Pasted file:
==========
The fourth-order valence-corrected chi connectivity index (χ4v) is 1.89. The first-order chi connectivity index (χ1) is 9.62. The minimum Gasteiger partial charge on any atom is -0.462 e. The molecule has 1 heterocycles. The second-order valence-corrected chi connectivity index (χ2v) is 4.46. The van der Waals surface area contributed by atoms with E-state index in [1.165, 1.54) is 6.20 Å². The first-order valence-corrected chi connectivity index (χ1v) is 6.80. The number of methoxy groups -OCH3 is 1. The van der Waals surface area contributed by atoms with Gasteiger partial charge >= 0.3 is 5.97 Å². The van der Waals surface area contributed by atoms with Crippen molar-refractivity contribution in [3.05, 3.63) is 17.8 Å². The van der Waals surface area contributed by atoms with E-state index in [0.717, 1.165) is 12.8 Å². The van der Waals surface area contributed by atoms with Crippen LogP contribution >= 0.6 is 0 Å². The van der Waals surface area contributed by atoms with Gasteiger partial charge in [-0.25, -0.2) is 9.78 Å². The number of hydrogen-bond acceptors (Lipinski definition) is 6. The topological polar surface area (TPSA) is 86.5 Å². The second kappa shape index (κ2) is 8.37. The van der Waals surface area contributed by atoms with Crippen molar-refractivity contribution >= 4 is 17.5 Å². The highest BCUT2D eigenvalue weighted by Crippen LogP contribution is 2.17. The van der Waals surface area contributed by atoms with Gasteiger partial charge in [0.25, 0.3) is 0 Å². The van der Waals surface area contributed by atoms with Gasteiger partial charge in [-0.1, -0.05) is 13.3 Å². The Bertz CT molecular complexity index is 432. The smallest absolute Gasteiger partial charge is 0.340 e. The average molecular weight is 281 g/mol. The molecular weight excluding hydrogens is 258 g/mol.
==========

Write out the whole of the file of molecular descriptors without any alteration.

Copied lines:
The fourth-order valence-corrected chi connectivity index (χ4v) is 1.89. The first-order chi connectivity index (χ1) is 9.62. The minimum Gasteiger partial charge on any atom is -0.462 e. The molecule has 1 heterocycles. The second-order valence-corrected chi connectivity index (χ2v) is 4.46. The van der Waals surface area contributed by atoms with E-state index in [1.165, 1.54) is 6.20 Å². The first-order valence-corrected chi connectivity index (χ1v) is 6.80. The number of methoxy groups -OCH3 is 1. The van der Waals surface area contributed by atoms with Gasteiger partial charge >= 0.3 is 5.97 Å². The van der Waals surface area contributed by atoms with Crippen molar-refractivity contribution in [3.05, 3.63) is 17.8 Å². The van der Waals surface area contributed by atoms with E-state index in [0.717, 1.165) is 12.8 Å². The van der Waals surface area contributed by atoms with Crippen LogP contribution >= 0.6 is 0 Å². The van der Waals surface area contributed by atoms with Gasteiger partial charge in [-0.25, -0.2) is 9.78 Å². The number of hydrogen-bond acceptors (Lipinski definition) is 6. The topological polar surface area (TPSA) is 86.5 Å². The second kappa shape index (κ2) is 8.37. The van der Waals surface area contributed by atoms with Crippen molar-refractivity contribution >= 4 is 17.5 Å². The highest BCUT2D eigenvalue weighted by Crippen LogP contribution is 2.17. The van der Waals surface area contributed by atoms with Gasteiger partial charge in [0.25, 0.3) is 0 Å². The van der Waals surface area contributed by atoms with Gasteiger partial charge in [-0.1, -0.05) is 13.3 Å². The Bertz CT molecular complexity index is 432. The smallest absolute Gasteiger partial charge is 0.340 e. The average molecular weight is 281 g/mol. The molecular weight excluding hydrogens is 258 g/mol.